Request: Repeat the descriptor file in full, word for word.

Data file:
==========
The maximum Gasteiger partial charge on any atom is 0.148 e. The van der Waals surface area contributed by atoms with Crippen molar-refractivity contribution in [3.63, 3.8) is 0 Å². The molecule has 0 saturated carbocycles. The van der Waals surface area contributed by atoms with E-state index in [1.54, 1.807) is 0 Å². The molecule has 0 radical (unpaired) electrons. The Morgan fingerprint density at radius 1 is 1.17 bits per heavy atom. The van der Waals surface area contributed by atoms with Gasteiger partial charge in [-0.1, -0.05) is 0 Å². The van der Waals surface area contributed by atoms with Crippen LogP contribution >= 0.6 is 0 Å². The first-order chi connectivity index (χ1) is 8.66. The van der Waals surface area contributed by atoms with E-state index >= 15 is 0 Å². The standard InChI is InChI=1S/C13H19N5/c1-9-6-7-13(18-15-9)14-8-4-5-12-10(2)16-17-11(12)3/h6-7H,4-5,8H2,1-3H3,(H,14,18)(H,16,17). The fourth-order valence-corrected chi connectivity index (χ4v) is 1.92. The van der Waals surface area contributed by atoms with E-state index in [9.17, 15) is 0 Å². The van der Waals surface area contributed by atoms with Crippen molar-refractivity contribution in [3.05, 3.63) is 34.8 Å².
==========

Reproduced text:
The maximum Gasteiger partial charge on any atom is 0.148 e. The van der Waals surface area contributed by atoms with Crippen molar-refractivity contribution in [3.63, 3.8) is 0 Å². The molecule has 0 saturated carbocycles. The van der Waals surface area contributed by atoms with E-state index in [1.54, 1.807) is 0 Å². The molecule has 0 radical (unpaired) electrons. The Morgan fingerprint density at radius 1 is 1.17 bits per heavy atom. The van der Waals surface area contributed by atoms with Gasteiger partial charge in [-0.1, -0.05) is 0 Å². The van der Waals surface area contributed by atoms with Crippen LogP contribution >= 0.6 is 0 Å². The first-order chi connectivity index (χ1) is 8.66. The van der Waals surface area contributed by atoms with E-state index >= 15 is 0 Å². The standard InChI is InChI=1S/C13H19N5/c1-9-6-7-13(18-15-9)14-8-4-5-12-10(2)16-17-11(12)3/h6-7H,4-5,8H2,1-3H3,(H,14,18)(H,16,17). The fourth-order valence-corrected chi connectivity index (χ4v) is 1.92. The van der Waals surface area contributed by atoms with E-state index in [9.17, 15) is 0 Å². The van der Waals surface area contributed by atoms with Crippen molar-refractivity contribution in [3.05, 3.63) is 34.8 Å².